Additionally you seem to have switched to shaders but I don’t see any shaders ever being set. This has to be done before setting uniforms etc.
[/quote]

There's allot of work being done outside the scope of this code that I posted shading is one of them, I was mainly concerned about my VBO's and that's why I didn't post the other code.

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      SPIR-V is a Khronos-defined standard intermediate language for parallel compute and graphics, which enables content creators to simplify their shader authoring and management pipelines while providing significant source shading language flexibility. OpenGL 4.6 adds support for ingesting SPIR-V shaders to the core specification, guaranteeing that SPIR-V shaders will be widely supported by OpenGL implementations.
      OpenGL 4.6 adds the functionality of these ARB extensions to OpenGL’s core specification:
      GL_ARB_gl_spirv and GL_ARB_spirv_extensions to standardize SPIR-V support for OpenGL GL_ARB_indirect_parameters and GL_ARB_shader_draw_parameters for reducing the CPU overhead associated with rendering batches of geometry GL_ARB_pipeline_statistics_query and GL_ARB_transform_feedback_overflow_querystandardize OpenGL support for features available in Direct3D GL_ARB_texture_filter_anisotropic (based on GL_EXT_texture_filter_anisotropic) brings previously IP encumbered functionality into OpenGL to improve the visual quality of textured scenes GL_ARB_polygon_offset_clamp (based on GL_EXT_polygon_offset_clamp) suppresses a common visual artifact known as a “light leak” associated with rendering shadows GL_ARB_shader_atomic_counter_ops and GL_ARB_shader_group_vote add shader intrinsics supported by all desktop vendors to improve functionality and performance GL_KHR_no_error reduces driver overhead by allowing the application to indicate that it expects error-free operation so errors need not be generated In addition to the above features being added to OpenGL 4.6, the following are being released as extensions:
      GL_KHR_parallel_shader_compile allows applications to launch multiple shader compile threads to improve shader compile throughput WGL_ARB_create_context_no_error and GXL_ARB_create_context_no_error allow no error contexts to be created with WGL or GLX that support the GL_KHR_no_error extension “I’m proud to announce OpenGL 4.6 as the most feature-rich version of OpenGL yet. We've brought together the most popular, widely-supported extensions into a new core specification to give OpenGL developers and end users an improved baseline feature set. This includes resolving previous intellectual property roadblocks to bringing anisotropic texture filtering and polygon offset clamping into the core specification to enable widespread implementation and usage,” said Piers Daniell, chair of the OpenGL Working Group at Khronos. “The OpenGL working group will continue to respond to market needs and work with GPU vendors to ensure OpenGL remains a viable and evolving graphics API for all its customers and users across many vital industries.“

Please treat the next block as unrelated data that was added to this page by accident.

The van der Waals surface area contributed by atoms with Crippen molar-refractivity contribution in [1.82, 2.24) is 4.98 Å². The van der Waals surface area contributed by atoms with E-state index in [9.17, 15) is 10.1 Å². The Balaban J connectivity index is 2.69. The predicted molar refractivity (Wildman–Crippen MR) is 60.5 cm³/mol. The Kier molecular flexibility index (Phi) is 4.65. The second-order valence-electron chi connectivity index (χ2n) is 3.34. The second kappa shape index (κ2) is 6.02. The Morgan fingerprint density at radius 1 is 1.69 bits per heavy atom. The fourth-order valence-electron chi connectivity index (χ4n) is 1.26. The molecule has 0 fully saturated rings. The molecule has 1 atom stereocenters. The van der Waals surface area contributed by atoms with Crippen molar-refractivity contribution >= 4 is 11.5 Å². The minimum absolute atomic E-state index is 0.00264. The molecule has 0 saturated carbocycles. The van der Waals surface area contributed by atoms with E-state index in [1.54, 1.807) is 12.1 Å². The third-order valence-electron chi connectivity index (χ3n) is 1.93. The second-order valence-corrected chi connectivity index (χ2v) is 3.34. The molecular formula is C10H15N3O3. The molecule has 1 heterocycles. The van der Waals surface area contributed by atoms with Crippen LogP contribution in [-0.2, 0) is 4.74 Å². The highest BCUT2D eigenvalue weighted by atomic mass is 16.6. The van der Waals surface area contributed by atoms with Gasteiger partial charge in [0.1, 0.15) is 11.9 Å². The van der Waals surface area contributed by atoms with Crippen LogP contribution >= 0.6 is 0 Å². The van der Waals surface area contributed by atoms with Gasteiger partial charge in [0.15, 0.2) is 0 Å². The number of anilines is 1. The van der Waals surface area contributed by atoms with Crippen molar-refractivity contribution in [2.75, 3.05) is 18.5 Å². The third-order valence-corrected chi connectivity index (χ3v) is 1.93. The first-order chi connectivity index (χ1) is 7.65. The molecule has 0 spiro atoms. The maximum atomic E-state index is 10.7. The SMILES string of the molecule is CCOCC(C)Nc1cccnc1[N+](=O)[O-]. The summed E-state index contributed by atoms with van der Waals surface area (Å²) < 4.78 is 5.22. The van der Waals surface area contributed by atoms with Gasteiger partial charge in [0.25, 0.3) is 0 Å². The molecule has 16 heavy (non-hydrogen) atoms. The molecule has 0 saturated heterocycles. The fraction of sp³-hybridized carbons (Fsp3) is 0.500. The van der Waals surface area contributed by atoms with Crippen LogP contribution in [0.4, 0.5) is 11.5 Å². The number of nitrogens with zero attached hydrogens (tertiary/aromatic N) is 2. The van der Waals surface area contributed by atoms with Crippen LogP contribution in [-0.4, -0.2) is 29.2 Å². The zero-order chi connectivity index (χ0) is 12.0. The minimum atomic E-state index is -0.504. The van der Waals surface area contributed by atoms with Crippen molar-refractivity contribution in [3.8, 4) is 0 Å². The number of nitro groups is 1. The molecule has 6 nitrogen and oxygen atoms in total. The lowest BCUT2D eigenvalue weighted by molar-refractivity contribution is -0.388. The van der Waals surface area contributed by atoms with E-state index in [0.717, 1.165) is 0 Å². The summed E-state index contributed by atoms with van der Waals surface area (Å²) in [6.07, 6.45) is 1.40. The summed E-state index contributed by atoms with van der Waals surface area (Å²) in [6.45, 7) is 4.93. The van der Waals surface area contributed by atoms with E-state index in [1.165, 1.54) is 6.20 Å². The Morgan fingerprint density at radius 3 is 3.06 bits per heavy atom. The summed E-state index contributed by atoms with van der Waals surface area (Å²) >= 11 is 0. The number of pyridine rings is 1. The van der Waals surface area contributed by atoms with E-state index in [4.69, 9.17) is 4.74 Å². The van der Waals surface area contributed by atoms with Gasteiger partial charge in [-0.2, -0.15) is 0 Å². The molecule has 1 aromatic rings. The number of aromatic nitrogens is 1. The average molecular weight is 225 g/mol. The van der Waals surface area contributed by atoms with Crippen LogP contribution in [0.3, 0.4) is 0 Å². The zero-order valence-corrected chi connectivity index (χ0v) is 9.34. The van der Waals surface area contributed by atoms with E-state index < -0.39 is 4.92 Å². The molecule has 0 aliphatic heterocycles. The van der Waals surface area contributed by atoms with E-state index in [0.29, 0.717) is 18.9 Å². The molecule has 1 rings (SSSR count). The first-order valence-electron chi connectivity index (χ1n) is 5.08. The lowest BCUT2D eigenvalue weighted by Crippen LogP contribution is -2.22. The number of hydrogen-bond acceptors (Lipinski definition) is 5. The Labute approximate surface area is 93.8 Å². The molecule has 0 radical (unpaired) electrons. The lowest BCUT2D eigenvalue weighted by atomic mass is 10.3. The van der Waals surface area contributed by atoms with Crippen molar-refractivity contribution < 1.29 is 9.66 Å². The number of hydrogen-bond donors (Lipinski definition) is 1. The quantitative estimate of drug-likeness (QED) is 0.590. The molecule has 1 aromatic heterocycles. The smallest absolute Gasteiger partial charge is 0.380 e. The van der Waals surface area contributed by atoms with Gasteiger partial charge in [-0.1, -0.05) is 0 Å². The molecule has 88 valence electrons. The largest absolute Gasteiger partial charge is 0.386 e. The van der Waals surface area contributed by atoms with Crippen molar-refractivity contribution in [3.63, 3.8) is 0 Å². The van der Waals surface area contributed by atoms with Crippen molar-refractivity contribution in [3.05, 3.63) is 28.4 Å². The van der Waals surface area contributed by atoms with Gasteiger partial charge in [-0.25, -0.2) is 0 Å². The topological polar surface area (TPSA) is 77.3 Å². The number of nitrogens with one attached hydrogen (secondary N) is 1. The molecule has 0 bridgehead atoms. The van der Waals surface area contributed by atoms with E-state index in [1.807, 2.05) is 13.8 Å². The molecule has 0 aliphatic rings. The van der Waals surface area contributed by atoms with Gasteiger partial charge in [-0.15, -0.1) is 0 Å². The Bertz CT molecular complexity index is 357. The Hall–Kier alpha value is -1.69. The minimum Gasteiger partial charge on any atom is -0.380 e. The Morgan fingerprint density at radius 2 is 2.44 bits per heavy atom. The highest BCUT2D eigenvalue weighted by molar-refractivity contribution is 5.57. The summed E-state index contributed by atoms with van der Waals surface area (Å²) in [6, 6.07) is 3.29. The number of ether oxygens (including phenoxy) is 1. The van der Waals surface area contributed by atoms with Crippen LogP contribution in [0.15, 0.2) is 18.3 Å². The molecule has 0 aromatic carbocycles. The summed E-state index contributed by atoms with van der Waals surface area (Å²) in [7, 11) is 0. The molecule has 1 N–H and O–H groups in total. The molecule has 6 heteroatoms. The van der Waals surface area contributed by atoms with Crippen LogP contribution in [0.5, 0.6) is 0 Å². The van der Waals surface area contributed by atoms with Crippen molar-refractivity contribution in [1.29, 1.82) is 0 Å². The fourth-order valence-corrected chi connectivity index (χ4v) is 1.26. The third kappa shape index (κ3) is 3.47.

The OpenGL 4.6 specification can be found at https://khronos.org/registry/OpenGL/index_gl.php. The GLSL to SPIR-V compiler glslang has been updated with GLSL 4.60 support, and can be found at https://github.com/KhronosGroup/glslang.
      Sophisticated graphics applications will also benefit from a set of newly released extensions for both OpenGL and OpenGL ES to enable interoperability with Vulkan and Direct3D. These extensions are named:
      GL_EXT_memory_object GL_EXT_memory_object_fd GL_EXT_memory_object_win32 GL_EXT_semaphore GL_EXT_semaphore_fd GL_EXT_semaphore_win32 GL_EXT_win32_keyed_mutex They can be found at: https://khronos.org/registry/OpenGL/index_gl.php
      Industry Support for OpenGL 4.6
      “With OpenGL 4.6 our customers have an improved set of core features available on our full range of OpenGL 4.x capable GPUs. These features provide improved rendering quality, performance and functionality. As the graphics industry’s most popular API, we fully support OpenGL and will continue to work closely with the Khronos Group on the development of new OpenGL specifications and extensions for our customers. NVIDIA has released beta OpenGL 4.6 drivers today at https://developer.nvidia.com/opengl-driver so developers can use these new features right away,” said Bob Pette, vice president, Professional Graphics at NVIDIA.
      "OpenGL 4.6 will be the first OpenGL release where conformant open source implementations based on the Mesa project will be deliverable in a reasonable timeframe after release. The open sourcing of the OpenGL conformance test suite and ongoing work between Khronos and X.org will also allow for non-vendor led open source implementations to achieve conformance in the near future," said David Airlie, senior principal engineer at Red Hat, and developer on Mesa/X.org projects.

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    • By _OskaR
      Hi,
      I have an OpenGL application but without possibility to wite own shaders.
      I need to perform small VS modification - is possible to do it in an alternative way? Do we have apps or driver modifictions which will catch the shader sent to GPU and override it?